ROBERT H. REIDUN races to register Kosovars to vote
PRISTINA, Yugoslavia (July 9, 2000) - The United Nations launched a major effort Sunday to register as many Kosovars as possible for the province's first internationally supervised election before the deadline next weekend.
Most of the province's estimated 100,000 Serbs, however, have refused to participate in the municipal elections, set for October. A boycott would cast doubt about whether the vote can be the legitimate foundation for democracy that the international community hopes will end more than a decade of political oppression and ethnic conflict.
Kosovo Serb leaders have refused to take part in the electoral process until the United Nations satisfies their demands for security against ethnic Albanian attacks and provides for the return of Serbs who fled the province when Yugoslav forces withdrew in June 1999 after a 78-day NATO bombing campaign.
Many Kosovo Serbs have never accepted Belgrade's effective loss of the province. NATO officials believe Yugoslav agents are operating in Serb communities and encouraging Serbs to refuse to take part in U.N.-sponsored political activity.
"That's very destructive," said the Kosovo head of the Organization for Security and Cooperation in Europe, Daan Everts. "It's directly against the interests of the Serb community."
Referring to the Milosevic government in Belgrade, Everts said "they don't want them to commit to the new Kosovo society, to the new Kosovo democracy. That's very sad, in fact, because they are holding their own people hostage. They should let them go and vote for themselves and register if they feel Kosovar, which they do, most of them."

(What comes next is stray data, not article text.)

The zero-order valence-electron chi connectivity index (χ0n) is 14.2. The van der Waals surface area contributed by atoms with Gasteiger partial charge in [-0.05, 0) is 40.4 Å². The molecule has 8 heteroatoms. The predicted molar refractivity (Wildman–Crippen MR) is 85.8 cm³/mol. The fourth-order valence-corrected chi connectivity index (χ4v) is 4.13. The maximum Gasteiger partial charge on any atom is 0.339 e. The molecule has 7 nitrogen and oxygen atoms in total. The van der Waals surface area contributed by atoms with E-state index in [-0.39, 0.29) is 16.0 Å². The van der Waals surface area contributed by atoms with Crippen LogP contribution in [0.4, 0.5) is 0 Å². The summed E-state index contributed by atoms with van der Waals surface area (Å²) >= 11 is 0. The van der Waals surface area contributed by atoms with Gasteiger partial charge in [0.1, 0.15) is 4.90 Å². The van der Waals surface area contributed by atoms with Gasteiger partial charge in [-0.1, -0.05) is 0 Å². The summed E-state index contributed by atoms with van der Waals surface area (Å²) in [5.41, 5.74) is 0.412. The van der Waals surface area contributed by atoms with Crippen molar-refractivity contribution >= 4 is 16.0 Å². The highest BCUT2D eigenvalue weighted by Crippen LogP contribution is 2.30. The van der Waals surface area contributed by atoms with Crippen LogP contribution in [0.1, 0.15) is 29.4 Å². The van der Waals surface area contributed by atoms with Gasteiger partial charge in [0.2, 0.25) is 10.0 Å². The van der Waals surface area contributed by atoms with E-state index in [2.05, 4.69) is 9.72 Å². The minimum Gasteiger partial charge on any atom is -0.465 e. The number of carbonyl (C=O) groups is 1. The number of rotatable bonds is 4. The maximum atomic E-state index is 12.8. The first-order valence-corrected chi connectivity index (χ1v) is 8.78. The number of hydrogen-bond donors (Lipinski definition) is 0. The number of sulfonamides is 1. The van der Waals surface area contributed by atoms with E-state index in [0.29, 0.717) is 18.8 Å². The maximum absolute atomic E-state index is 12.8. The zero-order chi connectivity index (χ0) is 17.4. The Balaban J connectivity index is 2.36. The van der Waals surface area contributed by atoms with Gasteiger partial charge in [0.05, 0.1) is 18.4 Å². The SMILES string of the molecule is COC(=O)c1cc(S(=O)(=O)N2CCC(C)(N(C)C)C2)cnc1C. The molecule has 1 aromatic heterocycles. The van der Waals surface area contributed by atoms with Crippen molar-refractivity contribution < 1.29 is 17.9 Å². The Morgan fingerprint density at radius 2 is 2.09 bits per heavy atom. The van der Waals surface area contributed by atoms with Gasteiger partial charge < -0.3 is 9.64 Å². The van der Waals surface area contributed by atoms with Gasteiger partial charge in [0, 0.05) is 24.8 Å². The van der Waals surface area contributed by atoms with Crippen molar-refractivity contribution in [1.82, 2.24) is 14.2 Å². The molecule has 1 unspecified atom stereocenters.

The deadline for registration is next Saturday. To draw attention to the coming deadline, the U.N. administration is sponsoring a "Race to Register," a one-mile run Sunday down Pristina's main street with prizes for winners.
Kosovo's chief U.N. administrator, Bernard Kouchner, joined the race, which was sparsely attended. Ethnic Albanian men lounging at sidewalk cafes under warm, sunny skies stared curiously as dozens of runners -- many of them employees of international organizations -- chugged down the dusty street.
No date for the election has been set, and rules and procedures have yet to be finalized.
However, it is expected that voters in Kosovo's 30 municipalities will choose local councils, which in turn would select a municipal president. If all goes well, elections for Kosovo-wide positions are likely next year.
Although the powers of the local administrations will be limited, the election will be a key test of the U.N.'s capability of building democracy in Kosovo. It will also test the ethnic Albanian community's commitment to democracy and gauge the influence of Yugoslav President Slobodan Milosevic over the dwindling Serb minority.
Previous elections in Kosovo were either considered invalid by Yugoslav authorities or were manipulated, first by the Communists and later by Milosevic's government.
As of Thursday, a total of 879,137 of the province's estimated 1.9 million people have registered, presenting themselves at 196 local centers where inspectors verify their right of residence and other qualifications.
Officials from the OSCE, which is supervising the election, said Serb participation has been low. For example, in four Serb municipalities -- Zubin Potok, Zvecan, Strpce and Novo Brdo -- no one had registered as of Thursday. In the largest Serb enclave of Kosovska Mitrovica, less than two hundred Serbs are believed to have registered.
On Friday, Everts met with representatives of all remaining Serb communities -- including hard-liners and moderates -- urging them to encourage registration so that Serbs could take part in the political life of the province.
However, the Serbs turned him down.
"We are refusing to register because we have no security, freedom of movement, legal security and what's the most important -- there's no return of Serbs," said Oliver Ivanovic, leader of the Kosovska Mitrovica Serbs.